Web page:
48. Pearce, J.L., Venier, L., Pedlar, J. and Mc Kenney 2005. Habitat islands, forest edge and spring-active invertebrate assemblages. Biol. Conserv. 14: 2949–2969.Google Scholar
  49. Platen, R., von Broen, B., Herrmann, A., Ratschker, U.M. and Sa-cher, P. 1999. Gesamtartenliste und Rote Liste der Webspinnen, Weberknechte und Pseudoskorpione des Landes Brandenburg (Arachnida: Araneae, Opiliones, Pseudoscorpiones) mit Anga-ben zur Häufigkeit und Ökologie. – Naturschutz und Land-schaftspflege in Brandenburg, 8 (2). Beiheft: 1–79.Google Scholar
  50. Platnick, N.I. 2011. The World Spider Catalog, Version 12. Scholar
  51. Prescott, C.E. 2002. The influence of forest canopy on nutrient cycling. Tree Physiology 22: 1193–1200.PubMedGoogle Scholar
  52. Reynolds, B.C. and Crossley, D.A. 1997. Spatial variation in her-bivory by forest canopy arthropods along an elevation gradient. Environ. Entomol. 26(6):1232–1239.Google Scholar
  53. Riechert, S.E. and Gillespie, R. 1986. Habitat choice and utilization in web building spiders. In: W. Shear (ed.), Spiders: Webs, Be-havour, and Evolution. Stanford Univ. Press, Stanford, California. pp. 23–49.Google Scholar
  54. Roberts, M.J. 1985. The Spiders of Great Britain and Ireland. Vol. 1 – Atypae to Theridioso matisae. Harley Books, Colchester.Google Scholar
  55. Roberts, M.J. 1987. The Spiders of Great Britain and Ireland. Vol. 2 - Linyphiidae. Harley Books, Colchester.Google Scholar
  56. Roberts, M.J. 1998. Spinnen gids. Tirion Uitgevers BV, Baarn.Google Scholar
  57. Scheffer, F. and Schachtschnabel, P. 1992. Lehrbuch der Bodenkunde. 13. Aufl., Enke Verlag, Stuttgart. p. 593.Google Scholar
  58. Scheu, S. and Poser, G. 1996. The soil macrofauna (Diplopoda, Isopoda, Lumbricidae and Chilopoda) near tree trunks in a beechwood on limestone: indications for stemflow induced changes in community structure. Appl. Soil Ecol. 3: 115–125.Google Scholar
  59. Schowalter, T.D., Hargrove, W.W., and Crossley, D.A. 1986. Her-bivory in forested ecosystems. Ann. Rev. Ent. 31: 177–196.Google Scholar
  60. Schwerdtfeger, F. 1949. Kampf dem Kiefernspinner. Einführung in die Lebensweise und Bekämpfung des Kiefernspinners (Den-drolimus pini L.). Neumann, Radebeul und Berlin.Google Scholar
  61. Shultz, B.J., Lensing, J.R. and Wise, D.H. 2006. Effects of altered precipitation and wolf spiders on the density and activity of forest-floor Collembola. Pedobiologia 50: 43–50.Google Scholar
  62. Spence, J.R. and Niemelä, J.K. 1994. Sampling carabid assemblages with pitfall traps: the madness and the method. Can. Entomol. 126: 881–894.Google Scholar
  63. Sunderland, K. and Samu, F. 2000. Effects of agricultural diversification on the abundance, distribution, and pest control potential of spiders: a review. Ent. Exp. Appl. 95: 1–13.Google Scholar
  64. Symstad, A.J., Siemann, E. and Haarstad, J. 2000. An experimental test of the effect of plant functional group diversity on arthropod diversity. Oikos 89: 243–253.Google Scholar
  65. Tilman, D. and Kareiva, P. 1997. Spatial Ecology: The Role of Space in Population Dynamics and Interspecific Interactions. Princeton Univ. Press.Google Scholar
  66. Toft, S. and Wise, D.H. 1999. Growth, development, and of a gener-alist predator fed single- and mixed-species diets of different quality. Oecologia 119: 191–197.PubMedGoogle Scholar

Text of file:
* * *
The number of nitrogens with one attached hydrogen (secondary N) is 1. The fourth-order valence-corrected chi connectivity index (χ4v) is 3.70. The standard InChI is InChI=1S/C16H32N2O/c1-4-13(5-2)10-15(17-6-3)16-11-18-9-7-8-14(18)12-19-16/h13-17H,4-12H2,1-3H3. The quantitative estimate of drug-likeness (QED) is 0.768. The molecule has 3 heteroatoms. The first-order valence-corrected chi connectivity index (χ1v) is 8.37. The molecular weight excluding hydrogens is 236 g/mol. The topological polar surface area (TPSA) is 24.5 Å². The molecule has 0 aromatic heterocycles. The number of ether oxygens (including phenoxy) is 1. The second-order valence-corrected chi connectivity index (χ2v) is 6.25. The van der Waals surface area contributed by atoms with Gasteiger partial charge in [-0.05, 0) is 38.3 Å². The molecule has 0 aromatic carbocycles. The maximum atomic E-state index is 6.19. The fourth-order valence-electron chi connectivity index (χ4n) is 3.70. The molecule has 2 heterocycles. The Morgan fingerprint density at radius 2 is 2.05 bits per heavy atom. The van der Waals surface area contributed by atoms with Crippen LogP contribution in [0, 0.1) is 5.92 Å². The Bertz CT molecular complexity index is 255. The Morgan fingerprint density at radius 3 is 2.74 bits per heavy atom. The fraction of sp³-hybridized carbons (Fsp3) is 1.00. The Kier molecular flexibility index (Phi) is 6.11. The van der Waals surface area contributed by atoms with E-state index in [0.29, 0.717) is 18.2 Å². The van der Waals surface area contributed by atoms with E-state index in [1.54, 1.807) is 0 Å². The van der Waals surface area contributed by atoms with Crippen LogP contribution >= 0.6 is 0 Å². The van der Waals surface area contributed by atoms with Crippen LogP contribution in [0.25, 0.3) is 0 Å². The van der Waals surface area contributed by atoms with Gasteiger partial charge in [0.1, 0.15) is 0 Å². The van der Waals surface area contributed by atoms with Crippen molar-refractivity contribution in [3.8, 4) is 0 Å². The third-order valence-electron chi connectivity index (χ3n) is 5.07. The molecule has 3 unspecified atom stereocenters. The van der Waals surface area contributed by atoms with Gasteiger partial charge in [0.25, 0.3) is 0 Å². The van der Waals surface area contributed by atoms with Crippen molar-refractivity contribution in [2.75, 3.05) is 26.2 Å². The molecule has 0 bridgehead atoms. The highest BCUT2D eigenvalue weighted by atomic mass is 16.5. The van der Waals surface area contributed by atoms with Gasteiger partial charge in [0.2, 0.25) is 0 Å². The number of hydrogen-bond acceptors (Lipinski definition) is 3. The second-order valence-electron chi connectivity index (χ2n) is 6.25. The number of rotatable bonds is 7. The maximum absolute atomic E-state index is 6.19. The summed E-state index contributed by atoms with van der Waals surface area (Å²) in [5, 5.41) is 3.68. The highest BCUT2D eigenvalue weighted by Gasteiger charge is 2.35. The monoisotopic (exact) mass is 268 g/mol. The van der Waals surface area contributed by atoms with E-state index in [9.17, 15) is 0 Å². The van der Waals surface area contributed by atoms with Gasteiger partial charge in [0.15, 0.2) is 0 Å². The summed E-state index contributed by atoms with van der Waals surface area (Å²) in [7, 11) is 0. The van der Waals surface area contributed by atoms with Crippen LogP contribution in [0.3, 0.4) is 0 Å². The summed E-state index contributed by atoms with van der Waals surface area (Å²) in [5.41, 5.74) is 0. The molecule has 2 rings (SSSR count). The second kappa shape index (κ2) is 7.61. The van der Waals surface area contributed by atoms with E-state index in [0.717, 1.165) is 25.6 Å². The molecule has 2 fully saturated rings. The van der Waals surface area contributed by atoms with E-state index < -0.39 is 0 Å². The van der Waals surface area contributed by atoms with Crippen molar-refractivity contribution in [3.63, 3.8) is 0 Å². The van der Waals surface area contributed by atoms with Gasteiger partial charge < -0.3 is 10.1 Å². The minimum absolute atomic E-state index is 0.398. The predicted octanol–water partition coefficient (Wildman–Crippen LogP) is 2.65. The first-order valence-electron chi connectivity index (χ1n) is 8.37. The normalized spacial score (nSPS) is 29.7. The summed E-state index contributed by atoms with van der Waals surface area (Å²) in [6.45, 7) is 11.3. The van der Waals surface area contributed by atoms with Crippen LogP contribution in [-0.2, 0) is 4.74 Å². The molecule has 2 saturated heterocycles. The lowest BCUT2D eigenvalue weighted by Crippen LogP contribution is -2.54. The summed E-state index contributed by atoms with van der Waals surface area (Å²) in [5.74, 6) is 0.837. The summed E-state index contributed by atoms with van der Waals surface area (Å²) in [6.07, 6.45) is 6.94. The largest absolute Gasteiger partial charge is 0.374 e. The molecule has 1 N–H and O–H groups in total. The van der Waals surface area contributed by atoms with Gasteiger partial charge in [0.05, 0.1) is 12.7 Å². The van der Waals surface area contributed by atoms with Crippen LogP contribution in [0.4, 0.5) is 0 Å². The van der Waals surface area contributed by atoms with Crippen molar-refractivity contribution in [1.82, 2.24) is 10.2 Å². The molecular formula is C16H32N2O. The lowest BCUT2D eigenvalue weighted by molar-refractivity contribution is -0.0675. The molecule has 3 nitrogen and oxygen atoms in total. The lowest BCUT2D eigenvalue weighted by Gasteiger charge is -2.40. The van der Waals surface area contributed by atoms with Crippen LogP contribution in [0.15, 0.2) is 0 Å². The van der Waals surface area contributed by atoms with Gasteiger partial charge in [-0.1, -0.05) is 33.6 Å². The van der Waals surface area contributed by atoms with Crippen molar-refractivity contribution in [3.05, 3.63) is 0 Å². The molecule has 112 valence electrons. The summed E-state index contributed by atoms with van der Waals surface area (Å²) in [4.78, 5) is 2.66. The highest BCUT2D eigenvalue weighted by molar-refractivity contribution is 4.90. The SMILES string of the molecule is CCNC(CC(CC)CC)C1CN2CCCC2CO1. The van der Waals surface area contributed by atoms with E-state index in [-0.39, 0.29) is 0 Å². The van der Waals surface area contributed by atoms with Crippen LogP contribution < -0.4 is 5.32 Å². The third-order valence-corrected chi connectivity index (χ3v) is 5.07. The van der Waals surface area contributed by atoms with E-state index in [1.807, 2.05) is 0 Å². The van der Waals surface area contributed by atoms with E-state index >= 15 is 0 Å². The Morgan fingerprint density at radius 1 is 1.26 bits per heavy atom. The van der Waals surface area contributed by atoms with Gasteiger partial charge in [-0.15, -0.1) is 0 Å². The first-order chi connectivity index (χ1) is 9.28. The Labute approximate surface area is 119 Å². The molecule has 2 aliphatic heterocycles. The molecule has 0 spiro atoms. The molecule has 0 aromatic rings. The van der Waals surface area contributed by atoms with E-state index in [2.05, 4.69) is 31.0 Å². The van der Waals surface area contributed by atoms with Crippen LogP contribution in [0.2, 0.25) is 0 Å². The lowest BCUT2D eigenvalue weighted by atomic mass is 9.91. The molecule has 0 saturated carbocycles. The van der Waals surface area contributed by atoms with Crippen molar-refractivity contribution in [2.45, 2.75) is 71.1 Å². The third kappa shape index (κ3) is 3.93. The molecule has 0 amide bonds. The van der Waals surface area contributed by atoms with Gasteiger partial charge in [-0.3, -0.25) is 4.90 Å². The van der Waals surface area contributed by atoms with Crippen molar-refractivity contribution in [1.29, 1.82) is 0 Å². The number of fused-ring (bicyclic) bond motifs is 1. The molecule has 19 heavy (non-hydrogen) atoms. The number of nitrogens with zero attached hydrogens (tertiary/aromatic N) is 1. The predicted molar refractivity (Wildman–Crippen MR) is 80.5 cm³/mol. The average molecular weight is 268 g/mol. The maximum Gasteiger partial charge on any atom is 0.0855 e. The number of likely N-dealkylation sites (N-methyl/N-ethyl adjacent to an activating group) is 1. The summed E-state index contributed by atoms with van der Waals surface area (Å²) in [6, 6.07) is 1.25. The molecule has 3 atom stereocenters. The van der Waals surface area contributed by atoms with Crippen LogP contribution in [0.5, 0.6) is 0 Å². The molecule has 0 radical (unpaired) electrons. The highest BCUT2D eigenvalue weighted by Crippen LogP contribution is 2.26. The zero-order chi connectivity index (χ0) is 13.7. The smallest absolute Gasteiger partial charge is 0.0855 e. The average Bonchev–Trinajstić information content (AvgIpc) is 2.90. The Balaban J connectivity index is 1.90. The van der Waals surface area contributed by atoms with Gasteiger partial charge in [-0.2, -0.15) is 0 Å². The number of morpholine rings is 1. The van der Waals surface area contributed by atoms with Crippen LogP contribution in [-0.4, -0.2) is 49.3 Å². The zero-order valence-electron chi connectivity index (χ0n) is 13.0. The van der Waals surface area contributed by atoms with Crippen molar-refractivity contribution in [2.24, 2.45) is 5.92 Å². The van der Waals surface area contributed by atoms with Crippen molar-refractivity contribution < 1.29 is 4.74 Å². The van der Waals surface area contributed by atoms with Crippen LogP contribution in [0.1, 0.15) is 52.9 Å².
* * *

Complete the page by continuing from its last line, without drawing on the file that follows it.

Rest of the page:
67. Wagner, J.D. and Wise, D.H. 1997. Influence of prey availability and conspecifics on patch quality for a cannibalistic forager: laboratory experiments with the wolf spider Schizocosa. Oecologia 109: 474–482.PubMedGoogle Scholar
  68. Wagner, J.D., Toft, S. and Wise, D.H. 2003. Spatial stratification in litter depth by forest-floor spiders. J. Archnol. 31: 28–39.Google Scholar
  69. Waltz, A.M. and Whitham, T.G. 1997. Plant development affects arthropod communities: opposing impacts of species removal. Ecology 78: 2133–2144.Google Scholar
  70. Wise, D.H. 1993. Spiders in Ecological Webs. Cambridge Univ. Press, Cambridge.Google Scholar
  71. Wiehle, H. 1956. Spinnentiere oder Arachnoidea (Araneae). Linyphiidae–Baldachinspinnen. In: Dahl, M., Bischoff, H. (eds.), Die Tierwelt Deutschlands und der angrenzenden Meer-esteile, 44. Gustav Fischer, Jena.Google Scholar
  72. Wiehle, H. 1960. Spinnentiere oder Arachnoidea. (Araneae), XI: Mi-cryphantidae – Zwergspinnen. In: Dahl, M., H. Bishoff (eds.), Die Tierwelt Deutschlands und der angrenzenden Meeresteile, 44. Gustav Fischer, Jena.Google Scholar
  73. Ziesche, T.M. and Roth, M. 2008. Influence of environmental parameters on small-scale distribution of soil-dwelling spiders in forests: What makes the difference, tree species or microhabitat? For. Ecol. Manage. 255: 738–752.Google Scholar

Copyright information

© Akadémiai Kiadó, Budapest 2013

This article is distributed under the terms of the Creative Commons Attribution 4.0 International License (, which permits unrestricted use, distribution, and reproduction in any medium, provided you give appropriate credit to the original author(s) and the source, provide a link to the Creative Commons license, and indicate if changes were made.

Authors and Affiliations

  1. 1.Department of Forest EcologyDevelopment and Monitoring, Center of Competence for ForestsEberswaldeGermany
  2. 2.Department of Forest ZoologyTechnical University DresdenTharandtGermany

Personalised recommendations